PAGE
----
“Forces of Nature” Encompasses Weather Events
By J. Richard Harmon, Linda S. Ressetar, Ann Parrish • Mar 17, 2021
The February 2021 winter storm in Texas implicates numerous insurance-related issues. One of the threshold issues is whether Texas Insurance Code Section 542A applies to the insurance claims presented as a result of this winter storm.
Texas Insurance Code Section 542A.001(2) defines “Claim” as a first-party claim that:
- is made by an insured under an insurance policy providing coverage for real property or improvements to real property;
- must be paid by the insurer directly to the insured; and
- arises from damage to or loss of covered property caused, wholly or partly, by forces of nature, including an earthquake or earth tremor, wildfire, flood, tornado, lightning, hurricane, hail, windstorm, or rainstorm. (emphasis added)
There is very little in the way of case law that provides guidance in defining the term “forces of nature.” The limited authority, however, clarifies that “forces of nature” refer to weather-related events. See, e.g., Jada Restaurant Group, LLC, v. Acadia Ins., Co., No. SA-20-CV-00807-XR, 2020 WL 5362071 (W.D. Tex. Sept. 8, 2020). In Jada, on receipt of the insured’s pre-suit notice, the insurer, Acadia, promptly elected to accept responsibility for the adjuster under Chapter 542A. Id at *1. When Acadia was sued, it removed the suit to federal court, arguing that the adjuster must be dismissed under Texas Insurance Code §542A.006 because of its pre-suit election to accept responsibility for the adjuster. Id at *2. The court remanded the case to state court, finding that a virus is not a “force of nature” for purposes of Chapter 542A. Id. In reaching this decision, the court applied the canon of noscitur a sociis, or “a word may be known by the company it keeps.” Id. Stated differently, “words in a statute must be interpreted in the context of associated words.” Id. Thus, it found that because all the examples of perils listed in the statute are classic examples of forces of nature – i.e., those involving forces of earth, wind, wildfire, and water–the statute must have intended weather to be the limit of its scope. Id. The application of the statute was not, however, limited by the doctrine of ejusdem generis to apply only to the listed perils. The court further noted that although “the court need not look to legislative history given the plain language of the statute,” its legislative history showed that the legislature was concerned with weather-related claims when it enacted 542A, not infectious disease claims. Id.; see also, Lousi G. Orsatti, DDS. P.C. v. Allstate Ins. Co. 5-20-CV-00840-FB-RBF, 2020 WL 5948269, at 5 (W.D. Tex., Oct. 7, 2020) (adopting the rationale in Jada and finding that Chapter 542A only applied to weather-related events).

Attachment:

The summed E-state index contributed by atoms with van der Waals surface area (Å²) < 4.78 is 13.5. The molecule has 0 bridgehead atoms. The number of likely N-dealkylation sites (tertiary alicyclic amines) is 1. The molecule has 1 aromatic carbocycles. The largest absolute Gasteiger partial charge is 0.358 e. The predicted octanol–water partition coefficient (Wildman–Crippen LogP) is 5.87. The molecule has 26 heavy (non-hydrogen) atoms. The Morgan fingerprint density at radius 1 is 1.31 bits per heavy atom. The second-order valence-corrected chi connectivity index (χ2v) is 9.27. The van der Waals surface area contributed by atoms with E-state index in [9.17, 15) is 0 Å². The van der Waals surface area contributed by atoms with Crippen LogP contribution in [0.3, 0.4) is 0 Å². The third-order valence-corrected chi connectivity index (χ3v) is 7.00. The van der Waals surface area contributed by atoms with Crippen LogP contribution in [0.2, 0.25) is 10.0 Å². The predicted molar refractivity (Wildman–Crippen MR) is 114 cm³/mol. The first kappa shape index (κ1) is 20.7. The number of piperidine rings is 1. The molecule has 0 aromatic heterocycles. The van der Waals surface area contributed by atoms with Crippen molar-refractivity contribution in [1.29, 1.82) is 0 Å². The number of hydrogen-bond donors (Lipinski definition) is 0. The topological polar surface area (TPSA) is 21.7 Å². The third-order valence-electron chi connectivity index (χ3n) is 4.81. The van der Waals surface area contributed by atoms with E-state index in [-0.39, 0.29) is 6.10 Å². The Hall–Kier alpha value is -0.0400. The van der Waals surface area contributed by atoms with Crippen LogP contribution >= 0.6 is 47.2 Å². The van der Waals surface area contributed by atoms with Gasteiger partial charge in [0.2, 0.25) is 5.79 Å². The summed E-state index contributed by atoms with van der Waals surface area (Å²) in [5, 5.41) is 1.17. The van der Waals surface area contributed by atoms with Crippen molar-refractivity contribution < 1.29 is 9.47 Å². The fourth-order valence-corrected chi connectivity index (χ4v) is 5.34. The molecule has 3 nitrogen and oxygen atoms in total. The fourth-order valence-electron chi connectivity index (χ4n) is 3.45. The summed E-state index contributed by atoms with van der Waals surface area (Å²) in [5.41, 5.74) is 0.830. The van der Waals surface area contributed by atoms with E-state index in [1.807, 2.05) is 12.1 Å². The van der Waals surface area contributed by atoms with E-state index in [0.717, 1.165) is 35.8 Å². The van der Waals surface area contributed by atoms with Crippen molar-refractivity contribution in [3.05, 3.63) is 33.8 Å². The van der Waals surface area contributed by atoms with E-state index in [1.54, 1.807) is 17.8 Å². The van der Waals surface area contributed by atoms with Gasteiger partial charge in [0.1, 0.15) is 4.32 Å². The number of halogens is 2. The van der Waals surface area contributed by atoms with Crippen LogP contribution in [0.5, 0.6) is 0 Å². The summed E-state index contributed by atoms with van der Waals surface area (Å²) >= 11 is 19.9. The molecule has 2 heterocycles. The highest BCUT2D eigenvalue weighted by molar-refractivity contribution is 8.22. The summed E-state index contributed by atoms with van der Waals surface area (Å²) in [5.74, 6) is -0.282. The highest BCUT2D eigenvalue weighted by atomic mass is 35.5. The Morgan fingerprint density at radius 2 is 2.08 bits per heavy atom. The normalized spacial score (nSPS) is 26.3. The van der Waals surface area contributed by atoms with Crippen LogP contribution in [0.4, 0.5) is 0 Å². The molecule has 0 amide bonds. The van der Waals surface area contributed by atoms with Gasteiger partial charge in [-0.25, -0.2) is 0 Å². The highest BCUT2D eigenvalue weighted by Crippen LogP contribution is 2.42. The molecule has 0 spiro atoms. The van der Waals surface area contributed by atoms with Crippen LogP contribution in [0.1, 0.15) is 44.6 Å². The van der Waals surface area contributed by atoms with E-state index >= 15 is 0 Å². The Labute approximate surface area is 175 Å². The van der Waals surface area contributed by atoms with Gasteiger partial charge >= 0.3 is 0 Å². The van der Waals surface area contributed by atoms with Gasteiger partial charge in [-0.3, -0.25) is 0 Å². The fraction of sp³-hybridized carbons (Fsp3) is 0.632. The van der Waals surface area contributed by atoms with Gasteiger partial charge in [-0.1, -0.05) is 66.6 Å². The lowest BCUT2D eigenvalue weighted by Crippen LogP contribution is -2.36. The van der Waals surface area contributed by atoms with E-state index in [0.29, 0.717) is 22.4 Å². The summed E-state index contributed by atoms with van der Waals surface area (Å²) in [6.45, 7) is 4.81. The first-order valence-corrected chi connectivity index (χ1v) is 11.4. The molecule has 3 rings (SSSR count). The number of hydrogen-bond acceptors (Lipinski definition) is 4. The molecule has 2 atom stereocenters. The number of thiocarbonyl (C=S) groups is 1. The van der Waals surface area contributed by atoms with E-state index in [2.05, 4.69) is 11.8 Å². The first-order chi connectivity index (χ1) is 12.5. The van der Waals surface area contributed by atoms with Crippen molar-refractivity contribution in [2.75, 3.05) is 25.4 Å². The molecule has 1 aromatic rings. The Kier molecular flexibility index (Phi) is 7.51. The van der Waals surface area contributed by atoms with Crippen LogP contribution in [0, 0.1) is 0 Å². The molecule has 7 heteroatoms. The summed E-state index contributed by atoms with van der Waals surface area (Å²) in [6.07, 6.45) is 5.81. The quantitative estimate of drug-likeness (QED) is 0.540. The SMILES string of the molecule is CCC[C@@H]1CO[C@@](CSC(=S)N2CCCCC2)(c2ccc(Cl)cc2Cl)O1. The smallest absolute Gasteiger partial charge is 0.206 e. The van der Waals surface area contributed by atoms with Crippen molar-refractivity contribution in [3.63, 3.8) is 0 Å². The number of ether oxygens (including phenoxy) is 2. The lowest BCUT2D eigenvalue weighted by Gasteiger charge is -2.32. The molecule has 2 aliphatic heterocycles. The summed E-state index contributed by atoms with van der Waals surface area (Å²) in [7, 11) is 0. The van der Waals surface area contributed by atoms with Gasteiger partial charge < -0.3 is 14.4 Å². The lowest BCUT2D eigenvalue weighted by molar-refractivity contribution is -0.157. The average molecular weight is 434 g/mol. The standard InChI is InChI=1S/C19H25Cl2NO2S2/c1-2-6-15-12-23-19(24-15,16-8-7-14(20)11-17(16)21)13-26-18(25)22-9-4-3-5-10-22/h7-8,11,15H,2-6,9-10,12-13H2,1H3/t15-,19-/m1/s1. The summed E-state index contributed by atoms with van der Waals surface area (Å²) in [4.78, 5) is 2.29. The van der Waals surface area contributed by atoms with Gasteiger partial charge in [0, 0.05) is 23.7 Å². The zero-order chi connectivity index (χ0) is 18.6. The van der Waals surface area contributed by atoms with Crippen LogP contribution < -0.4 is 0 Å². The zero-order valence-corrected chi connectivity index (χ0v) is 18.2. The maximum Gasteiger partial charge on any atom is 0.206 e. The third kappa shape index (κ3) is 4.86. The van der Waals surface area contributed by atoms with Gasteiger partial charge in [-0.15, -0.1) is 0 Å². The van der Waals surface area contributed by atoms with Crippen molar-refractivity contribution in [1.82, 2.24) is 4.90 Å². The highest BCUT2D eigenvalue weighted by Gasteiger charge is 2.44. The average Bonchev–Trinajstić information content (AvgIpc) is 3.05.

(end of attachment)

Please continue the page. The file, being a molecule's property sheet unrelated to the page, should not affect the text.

We anticipate Texas courts, if asked, will find the freezing weather would be considered a “force of nature.” Therefore, claims for loss or damage as a result of those freezing temperatures – water damage due to bursting pipes – should be considered a “Claim” under Section 542A.001(2)(C). Notably, the statute’s definition of “Claim” provides that the loss or damage can be caused wholly or partly by forces of nature. Accordingly, evidence of cause of the loss or damage not solely attributable to the freezing weather should not preclude application of Chapter 542A.